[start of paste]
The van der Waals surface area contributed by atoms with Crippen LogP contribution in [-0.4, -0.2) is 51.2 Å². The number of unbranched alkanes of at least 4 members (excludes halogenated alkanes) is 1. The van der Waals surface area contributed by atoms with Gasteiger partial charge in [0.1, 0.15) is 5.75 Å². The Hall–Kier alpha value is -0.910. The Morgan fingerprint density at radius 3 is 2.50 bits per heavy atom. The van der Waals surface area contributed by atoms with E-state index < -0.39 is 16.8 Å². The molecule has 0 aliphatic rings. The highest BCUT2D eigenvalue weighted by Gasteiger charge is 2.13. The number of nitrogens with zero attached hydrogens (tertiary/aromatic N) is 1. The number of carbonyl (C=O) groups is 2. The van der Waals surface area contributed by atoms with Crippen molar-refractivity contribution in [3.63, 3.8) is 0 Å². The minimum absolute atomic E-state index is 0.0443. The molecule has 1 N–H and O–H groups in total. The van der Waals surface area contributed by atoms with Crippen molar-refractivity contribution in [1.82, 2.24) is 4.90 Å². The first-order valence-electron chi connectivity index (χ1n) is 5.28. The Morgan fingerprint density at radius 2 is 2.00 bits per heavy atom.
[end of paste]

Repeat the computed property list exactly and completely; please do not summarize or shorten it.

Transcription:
The van der Waals surface area contributed by atoms with Crippen LogP contribution in [-0.4, -0.2) is 51.2 Å². The number of unbranched alkanes of at least 4 members (excludes halogenated alkanes) is 1. The van der Waals surface area contributed by atoms with Gasteiger partial charge in [0.1, 0.15) is 5.75 Å². The Hall–Kier alpha value is -0.910. The Morgan fingerprint density at radius 3 is 2.50 bits per heavy atom. The van der Waals surface area contributed by atoms with E-state index < -0.39 is 16.8 Å². The molecule has 0 aliphatic rings. The highest BCUT2D eigenvalue weighted by Gasteiger charge is 2.13. The number of nitrogens with zero attached hydrogens (tertiary/aromatic N) is 1. The number of carbonyl (C=O) groups is 2. The van der Waals surface area contributed by atoms with Crippen molar-refractivity contribution in [3.63, 3.8) is 0 Å². The minimum absolute atomic E-state index is 0.0443. The molecule has 1 N–H and O–H groups in total. The van der Waals surface area contributed by atoms with Crippen molar-refractivity contribution in [1.82, 2.24) is 4.90 Å². The first-order valence-electron chi connectivity index (χ1n) is 5.28. The Morgan fingerprint density at radius 2 is 2.00 bits per heavy atom.